- YOUR PEOPLE WON’T TELL YOU THEY DON’T BELIEVE THE SAME THINGS AS YOU
The preacher effect keeps them silent about doubts. “What? Tell the pastor I’m not sure hell exists?” When it freezes over. Maybe.
Numbers don’t lie. The statistics about what professing Christians in America believe (or don’t) are probably not far off from what the people in your church believe.
Christian religious practices in the U.S. have created a false sense of security. We baptize infants, confirm teenagers and assimilate the rest into the church without truly knowing what they believe.
But you want people to have a relationship with God, not just religious practices.
Jesus taught belong, believe, behave. Through his relationships with Matthew, Zacchaeus and others, Jesus showed how love, acceptance and inclusion led to belief.
You already have a head start with the people in your church who don’t really believe. They belong. So now work on helping them discover more about Jesus, forgiveness, grace, peace and intentional disciple-making.
- YOUR PEOPLE CARE ABOUT THEMSELVES, THEIR FAMILIES AND THEIR FRIENDS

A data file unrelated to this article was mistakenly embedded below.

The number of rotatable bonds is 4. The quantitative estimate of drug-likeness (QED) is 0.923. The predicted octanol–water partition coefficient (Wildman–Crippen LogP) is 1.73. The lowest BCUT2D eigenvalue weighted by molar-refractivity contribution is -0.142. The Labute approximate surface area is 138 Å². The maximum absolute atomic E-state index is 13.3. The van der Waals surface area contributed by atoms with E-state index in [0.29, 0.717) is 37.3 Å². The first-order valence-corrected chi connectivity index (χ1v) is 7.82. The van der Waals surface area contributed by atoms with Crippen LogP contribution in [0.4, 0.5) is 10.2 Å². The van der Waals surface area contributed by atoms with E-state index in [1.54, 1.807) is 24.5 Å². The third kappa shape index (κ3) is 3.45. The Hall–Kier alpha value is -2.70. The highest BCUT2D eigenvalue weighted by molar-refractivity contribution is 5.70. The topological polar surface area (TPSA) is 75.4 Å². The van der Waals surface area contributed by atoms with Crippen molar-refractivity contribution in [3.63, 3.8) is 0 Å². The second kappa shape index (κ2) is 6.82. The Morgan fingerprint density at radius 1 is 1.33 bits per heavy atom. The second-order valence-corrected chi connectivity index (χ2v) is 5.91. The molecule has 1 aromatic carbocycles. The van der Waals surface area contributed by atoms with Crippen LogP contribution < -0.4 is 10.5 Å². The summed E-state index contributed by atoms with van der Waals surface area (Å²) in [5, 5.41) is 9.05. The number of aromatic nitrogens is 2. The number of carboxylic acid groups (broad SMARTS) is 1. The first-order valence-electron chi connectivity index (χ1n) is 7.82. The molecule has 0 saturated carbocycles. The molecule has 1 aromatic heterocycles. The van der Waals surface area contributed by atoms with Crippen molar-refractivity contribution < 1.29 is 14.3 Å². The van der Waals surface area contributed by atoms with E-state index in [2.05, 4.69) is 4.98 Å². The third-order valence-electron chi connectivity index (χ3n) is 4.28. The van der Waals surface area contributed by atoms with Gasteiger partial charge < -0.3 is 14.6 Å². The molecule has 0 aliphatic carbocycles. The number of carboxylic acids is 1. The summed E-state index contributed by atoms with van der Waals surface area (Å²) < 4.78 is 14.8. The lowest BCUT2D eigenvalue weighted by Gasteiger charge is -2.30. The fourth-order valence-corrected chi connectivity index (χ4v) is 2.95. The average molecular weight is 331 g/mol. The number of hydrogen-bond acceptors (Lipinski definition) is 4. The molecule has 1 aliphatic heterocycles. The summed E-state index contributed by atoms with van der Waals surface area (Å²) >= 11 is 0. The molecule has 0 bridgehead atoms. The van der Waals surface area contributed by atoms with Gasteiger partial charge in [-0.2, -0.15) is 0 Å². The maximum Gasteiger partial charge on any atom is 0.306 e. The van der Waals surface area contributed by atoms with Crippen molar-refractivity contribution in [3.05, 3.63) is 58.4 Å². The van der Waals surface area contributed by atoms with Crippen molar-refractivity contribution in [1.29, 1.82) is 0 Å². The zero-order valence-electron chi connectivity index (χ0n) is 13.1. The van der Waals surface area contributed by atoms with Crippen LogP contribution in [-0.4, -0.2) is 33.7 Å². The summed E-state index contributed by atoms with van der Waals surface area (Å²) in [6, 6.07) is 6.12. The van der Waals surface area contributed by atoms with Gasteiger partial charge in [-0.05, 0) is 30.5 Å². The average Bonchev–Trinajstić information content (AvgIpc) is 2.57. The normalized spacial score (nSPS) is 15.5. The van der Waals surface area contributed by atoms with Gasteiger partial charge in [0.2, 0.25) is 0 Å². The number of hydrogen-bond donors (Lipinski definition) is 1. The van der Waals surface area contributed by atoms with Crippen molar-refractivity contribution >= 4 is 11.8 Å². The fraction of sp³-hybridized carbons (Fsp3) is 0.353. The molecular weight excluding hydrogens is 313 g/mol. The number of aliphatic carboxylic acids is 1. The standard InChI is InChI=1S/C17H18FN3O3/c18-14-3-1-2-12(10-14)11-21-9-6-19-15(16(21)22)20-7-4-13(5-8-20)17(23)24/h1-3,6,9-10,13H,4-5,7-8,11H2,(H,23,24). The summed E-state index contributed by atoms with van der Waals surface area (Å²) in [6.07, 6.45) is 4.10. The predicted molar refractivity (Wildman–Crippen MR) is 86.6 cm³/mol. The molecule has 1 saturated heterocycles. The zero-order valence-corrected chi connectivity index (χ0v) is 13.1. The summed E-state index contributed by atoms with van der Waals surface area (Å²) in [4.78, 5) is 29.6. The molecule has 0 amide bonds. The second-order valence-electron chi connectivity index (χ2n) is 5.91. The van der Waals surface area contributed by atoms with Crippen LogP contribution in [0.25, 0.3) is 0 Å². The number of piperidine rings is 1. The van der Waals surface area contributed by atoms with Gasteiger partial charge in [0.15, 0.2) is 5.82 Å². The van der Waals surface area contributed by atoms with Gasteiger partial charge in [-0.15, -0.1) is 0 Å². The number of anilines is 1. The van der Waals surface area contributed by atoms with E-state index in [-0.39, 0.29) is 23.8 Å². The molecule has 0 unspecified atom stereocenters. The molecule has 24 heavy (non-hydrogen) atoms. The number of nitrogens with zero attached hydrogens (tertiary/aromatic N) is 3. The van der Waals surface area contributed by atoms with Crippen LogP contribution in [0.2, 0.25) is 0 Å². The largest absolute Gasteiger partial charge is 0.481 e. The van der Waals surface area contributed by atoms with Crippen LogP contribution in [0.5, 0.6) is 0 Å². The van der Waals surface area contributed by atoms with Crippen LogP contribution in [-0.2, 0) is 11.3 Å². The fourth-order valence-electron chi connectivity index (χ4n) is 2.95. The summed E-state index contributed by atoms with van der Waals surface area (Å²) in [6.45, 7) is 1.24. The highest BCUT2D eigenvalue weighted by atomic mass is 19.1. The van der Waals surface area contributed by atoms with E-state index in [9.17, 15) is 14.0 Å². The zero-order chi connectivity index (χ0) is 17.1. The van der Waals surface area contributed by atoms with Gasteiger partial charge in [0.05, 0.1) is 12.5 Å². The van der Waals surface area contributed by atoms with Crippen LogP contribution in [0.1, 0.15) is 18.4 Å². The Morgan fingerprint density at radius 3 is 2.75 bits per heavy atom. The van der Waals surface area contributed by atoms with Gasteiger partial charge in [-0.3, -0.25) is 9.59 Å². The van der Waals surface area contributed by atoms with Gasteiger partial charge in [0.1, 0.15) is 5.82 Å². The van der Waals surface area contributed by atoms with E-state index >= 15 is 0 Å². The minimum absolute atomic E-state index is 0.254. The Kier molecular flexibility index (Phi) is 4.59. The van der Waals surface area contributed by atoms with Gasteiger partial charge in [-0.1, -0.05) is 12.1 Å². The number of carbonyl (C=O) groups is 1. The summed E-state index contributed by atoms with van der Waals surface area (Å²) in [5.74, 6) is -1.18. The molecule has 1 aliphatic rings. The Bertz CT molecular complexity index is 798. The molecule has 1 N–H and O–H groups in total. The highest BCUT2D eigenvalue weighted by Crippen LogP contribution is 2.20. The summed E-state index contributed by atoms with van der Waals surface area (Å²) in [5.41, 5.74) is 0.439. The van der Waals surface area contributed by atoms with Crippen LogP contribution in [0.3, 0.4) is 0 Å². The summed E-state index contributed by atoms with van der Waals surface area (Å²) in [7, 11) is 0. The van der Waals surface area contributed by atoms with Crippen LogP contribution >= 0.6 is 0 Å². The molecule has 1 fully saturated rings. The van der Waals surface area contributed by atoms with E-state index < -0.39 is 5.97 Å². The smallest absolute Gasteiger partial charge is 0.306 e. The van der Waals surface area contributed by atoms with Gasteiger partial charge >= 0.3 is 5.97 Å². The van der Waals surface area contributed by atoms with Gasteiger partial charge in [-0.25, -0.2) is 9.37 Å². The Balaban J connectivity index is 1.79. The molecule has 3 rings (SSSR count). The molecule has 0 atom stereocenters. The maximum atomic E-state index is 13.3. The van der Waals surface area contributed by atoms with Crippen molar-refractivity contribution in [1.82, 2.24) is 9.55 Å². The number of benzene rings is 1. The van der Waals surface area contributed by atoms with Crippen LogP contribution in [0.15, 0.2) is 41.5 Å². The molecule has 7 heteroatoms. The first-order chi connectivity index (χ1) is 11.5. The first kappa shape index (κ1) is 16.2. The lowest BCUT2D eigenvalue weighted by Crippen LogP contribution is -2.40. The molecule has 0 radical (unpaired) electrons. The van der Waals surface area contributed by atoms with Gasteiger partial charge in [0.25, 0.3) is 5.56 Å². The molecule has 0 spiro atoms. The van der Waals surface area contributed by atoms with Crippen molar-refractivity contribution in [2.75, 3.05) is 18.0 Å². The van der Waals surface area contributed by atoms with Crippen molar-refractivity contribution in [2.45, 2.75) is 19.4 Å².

If you get close enough for them to open up, they’ll tell you, “I have my faith, I have eternal life, I have my church, I have my small group, I have my Bible.” How many “I’s” is that? Not exactly others-focused.
When you start talking about loving and serving people, especially people outside the church, you’ll find resistance. It’s a fact of life.
Ask most Christians what they want to hear when they meet Jesus, they’ll instinctively say, “Well done, my good and faithful servant.” A friend changed my paradigm on this; she wants to hear, “Your heart broke for what my Mine breaks for.”
That what is really a who. Do the hearts of your people break for anyone outside their circle? How will you lead them to a place of broken-heartedness for others?
First, you have to answer the question yourself. Who does your heart break for? Hopefully, there’s a connection between the burdens you carry and things your church is doing.
- YOUR PEOPLE ARE ONLY WORRIED ABOUT YOUR PREACHING
Your church will tell you they’re satisfied with you so long as you preach good sermons. It’s you that needs more, whether you want more or not.
Many pastors have lost touch with the regular people at their church. Standing by the door, shaking hands after the service isn’t real. In the early days, you spent time with people one-on-one.
Church today echoes the zone defense we see in sports. Everyone on the team has an assigned area. You go to your area and do your job.
Playing zone gets comfortable pretty quick. But if you’re honest, playing zone gets boring pretty quick.
When you’re in a man-to-man situation, your faith has to be real. It’s not going to be displayed by dramatic intonation or cool alliteration. It’s going to come through your eyes, your voice, your tears. These encounters bring you and your faith to life. Suddenly, you have real stories for your sermons. People see life in you they haven’t seen in a while.